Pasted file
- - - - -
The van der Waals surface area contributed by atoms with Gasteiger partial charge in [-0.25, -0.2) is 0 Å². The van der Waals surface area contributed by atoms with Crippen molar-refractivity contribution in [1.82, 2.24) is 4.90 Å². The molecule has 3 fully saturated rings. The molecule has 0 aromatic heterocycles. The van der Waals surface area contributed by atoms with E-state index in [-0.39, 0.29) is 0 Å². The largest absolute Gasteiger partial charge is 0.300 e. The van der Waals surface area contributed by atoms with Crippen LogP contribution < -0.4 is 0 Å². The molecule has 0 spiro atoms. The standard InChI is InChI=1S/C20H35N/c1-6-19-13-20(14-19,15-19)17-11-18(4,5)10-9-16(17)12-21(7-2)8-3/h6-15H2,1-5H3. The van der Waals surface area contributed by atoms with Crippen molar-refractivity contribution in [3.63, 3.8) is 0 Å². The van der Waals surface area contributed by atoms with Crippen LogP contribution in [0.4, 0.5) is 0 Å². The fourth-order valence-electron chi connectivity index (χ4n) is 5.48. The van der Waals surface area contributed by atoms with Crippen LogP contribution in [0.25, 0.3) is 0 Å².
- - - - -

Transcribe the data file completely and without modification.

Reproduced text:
The van der Waals surface area contributed by atoms with Gasteiger partial charge in [-0.25, -0.2) is 0 Å². The van der Waals surface area contributed by atoms with Crippen molar-refractivity contribution in [1.82, 2.24) is 4.90 Å². The molecule has 3 fully saturated rings. The molecule has 0 aromatic heterocycles. The van der Waals surface area contributed by atoms with E-state index in [-0.39, 0.29) is 0 Å². The largest absolute Gasteiger partial charge is 0.300 e. The van der Waals surface area contributed by atoms with Crippen LogP contribution < -0.4 is 0 Å². The molecule has 0 spiro atoms. The standard InChI is InChI=1S/C20H35N/c1-6-19-13-20(14-19,15-19)17-11-18(4,5)10-9-16(17)12-21(7-2)8-3/h6-15H2,1-5H3. The van der Waals surface area contributed by atoms with Crippen molar-refractivity contribution in [3.63, 3.8) is 0 Å². The van der Waals surface area contributed by atoms with Crippen LogP contribution in [0.4, 0.5) is 0 Å². The fourth-order valence-electron chi connectivity index (χ4n) is 5.48. The van der Waals surface area contributed by atoms with Crippen LogP contribution in [0.25, 0.3) is 0 Å².